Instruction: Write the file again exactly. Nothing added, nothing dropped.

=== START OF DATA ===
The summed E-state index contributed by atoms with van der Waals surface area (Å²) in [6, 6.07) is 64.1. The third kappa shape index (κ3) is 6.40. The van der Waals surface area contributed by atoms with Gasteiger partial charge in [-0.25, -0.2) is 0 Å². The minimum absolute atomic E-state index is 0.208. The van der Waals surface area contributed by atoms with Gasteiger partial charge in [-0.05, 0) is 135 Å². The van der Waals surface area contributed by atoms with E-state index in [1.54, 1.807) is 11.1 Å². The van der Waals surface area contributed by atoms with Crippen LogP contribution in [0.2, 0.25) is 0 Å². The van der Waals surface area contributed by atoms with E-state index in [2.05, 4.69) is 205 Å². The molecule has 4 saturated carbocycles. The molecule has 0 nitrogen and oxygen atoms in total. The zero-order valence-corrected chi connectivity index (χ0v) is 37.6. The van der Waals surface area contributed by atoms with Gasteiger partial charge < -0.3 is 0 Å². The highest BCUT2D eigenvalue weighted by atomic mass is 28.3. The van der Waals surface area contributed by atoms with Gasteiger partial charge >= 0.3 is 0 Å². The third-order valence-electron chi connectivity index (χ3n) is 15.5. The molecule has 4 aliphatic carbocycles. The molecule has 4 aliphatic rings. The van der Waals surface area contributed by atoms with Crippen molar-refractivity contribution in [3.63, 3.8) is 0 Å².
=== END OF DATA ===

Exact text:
The summed E-state index contributed by atoms with van der Waals surface area (Å²) in [6, 6.07) is 64.1. The third kappa shape index (κ3) is 6.40. The van der Waals surface area contributed by atoms with Gasteiger partial charge in [-0.25, -0.2) is 0 Å². The minimum absolute atomic E-state index is 0.208. The van der Waals surface area contributed by atoms with Gasteiger partial charge in [-0.05, 0) is 135 Å². The van der Waals surface area contributed by atoms with E-state index in [1.54, 1.807) is 11.1 Å². The van der Waals surface area contributed by atoms with Crippen LogP contribution in [0.2, 0.25) is 0 Å². The van der Waals surface area contributed by atoms with E-state index in [2.05, 4.69) is 205 Å². The molecule has 4 saturated carbocycles. The molecule has 0 nitrogen and oxygen atoms in total. The zero-order valence-corrected chi connectivity index (χ0v) is 37.6. The van der Waals surface area contributed by atoms with Gasteiger partial charge < -0.3 is 0 Å². The highest BCUT2D eigenvalue weighted by atomic mass is 28.3. The van der Waals surface area contributed by atoms with Gasteiger partial charge >= 0.3 is 0 Å². The third-order valence-electron chi connectivity index (χ3n) is 15.5. The molecule has 4 aliphatic carbocycles. The molecule has 4 aliphatic rings. The van der Waals surface area contributed by atoms with Crippen molar-refractivity contribution in [3.63, 3.8) is 0 Å².